Comparator 520 compares the magnitude of the pitch applied to input port 44i3 of FIG. 5 with a threshold value, which in the particular illustrated embodiment is the value 40, and also compares the rmsres amplitude applied to input port 44i2 with the analysis-by-synthesis gain value applied to input port 44i2, and produces a control signal for operating the "movable" portion 522m of switch 522 to its alternate position (not illustrated) upon the concurrence of (a) pitch period less than 40 and (b) rmsres estimated gain greater than analysis-by-synthesis gain. This has the effect of using the melded gain value produced at the output of summer 518 for all conditions except those to which the comparator 520 responds, and using the rmsres gain estimate in response to the activation of comparator 520. That one of the gains selected by switch 522 is applied over signal path 45 to quantizer 50 of FIG. 2.

FIG. 6 plots the values of α and 1-α for values of pitch lying between 20 and 65 sample lags. The sum of the two plots equals or totals unity at all illustrated frequencies. As illustrated, the values both equal 0.5 at about 45 sample lags. At periods below about 45 sample lags, the value of (1-α) is the greater, so the contribution toward the summed frame power signals at the output port 44o of combining block 44 of FIG. 2 of the frame power signals from RMS estimator block 46 is greater than the contribution of the frame power signals from analysis-by-synthesis block 42. At periods below about 30 sample lags, the combined estimate of frame power is totally derived from the value of (1-α), corresponding to complete control by the frame power estimate by block 46 of FIG. 2. Conversely, at periods above about 45 sample lags, the frame power contributions from analysis-by-synthesis block 42 predominate. At pitch periods above about 60 sample lags, the combined estimate of frame power is totally derived from the value of α, corresponding to complete control by the estimated frame power from analysis-by-synthesis block 42 of FIG. 2.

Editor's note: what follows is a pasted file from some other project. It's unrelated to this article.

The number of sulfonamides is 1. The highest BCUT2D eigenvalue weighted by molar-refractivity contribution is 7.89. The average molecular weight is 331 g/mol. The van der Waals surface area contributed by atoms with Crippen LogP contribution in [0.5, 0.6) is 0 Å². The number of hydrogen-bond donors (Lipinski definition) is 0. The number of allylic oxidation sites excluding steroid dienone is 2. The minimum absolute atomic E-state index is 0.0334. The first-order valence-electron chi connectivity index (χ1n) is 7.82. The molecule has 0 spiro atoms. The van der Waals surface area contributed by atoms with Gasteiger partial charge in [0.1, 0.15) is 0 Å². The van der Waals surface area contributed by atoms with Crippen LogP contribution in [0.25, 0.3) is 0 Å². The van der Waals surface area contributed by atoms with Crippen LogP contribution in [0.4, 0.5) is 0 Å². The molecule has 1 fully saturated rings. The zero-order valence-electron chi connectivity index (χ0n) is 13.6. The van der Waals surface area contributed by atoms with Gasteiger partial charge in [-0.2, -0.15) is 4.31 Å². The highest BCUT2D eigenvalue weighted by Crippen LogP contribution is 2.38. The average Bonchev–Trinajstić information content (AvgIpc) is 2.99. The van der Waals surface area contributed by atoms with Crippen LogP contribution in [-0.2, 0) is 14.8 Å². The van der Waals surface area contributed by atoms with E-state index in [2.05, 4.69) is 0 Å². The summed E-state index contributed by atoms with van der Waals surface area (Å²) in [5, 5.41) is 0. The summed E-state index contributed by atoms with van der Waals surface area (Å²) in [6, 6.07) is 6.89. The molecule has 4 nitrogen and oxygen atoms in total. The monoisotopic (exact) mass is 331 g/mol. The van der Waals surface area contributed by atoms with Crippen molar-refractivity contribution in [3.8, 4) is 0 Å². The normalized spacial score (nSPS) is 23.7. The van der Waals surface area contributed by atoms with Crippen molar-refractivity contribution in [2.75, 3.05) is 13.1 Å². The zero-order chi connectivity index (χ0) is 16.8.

Other embodiments of the invention will be apparent to those skilled in the art. For example, while the described embodiment produces its coded signals once per frame, there is no necessary relationship between such frame-by-frame coding and the invention; the signals may be produce every other frame, or many coded signals may be produced during each frame. Processing may be performed digitally or in analog form, or by a combination of digital and analog operations. Digital signals may be routed in serial or parallel fashion. The described processing may be performed by software, by hardware, or by firmware. While factor α has been described as a linear function of pitch period, it could instead be nonlinear. While mechanical switch symbols have been used to represent switching functions, those skilled in the art know that this is merely a standardized representation, and that electronic switches are actually used instead of mechanical.

Thus, the invention, in general, relates to a vocoder transmitter (12) which codes input speech signals for transmission over a limited-bandwidth channel (14) to a vocoder receiver (16). The transmitter (12) includes a first system gain estimator (46) which produces a first estimated gain signal. The transmitter also includes an analysis-by-synthesis arrangement (42) which contains, inter alia, a synthetic receiver (342) which generates synthesized received signals which would be generated by the receiver (16) if the receiver (16) had unit gain. The power of the synthesized received signals is compared (312) with the input speech power (24), and the ratio so formed represents a second estimate of the system gain. A combiner (518) combines the first and second estimates of the system gain under control of the estimated pitch to produce the sum gain estimate which is transmitted to the vocoder receiver (16). In a particular embodiment of the invention, the first gain estimate predominates in the sum gain signal at low pitch periods, and the second gain estimate predominates at the higher pitch periods. In a particular embodiment, the crossover between higher and lower periods is at about 45 sample lags.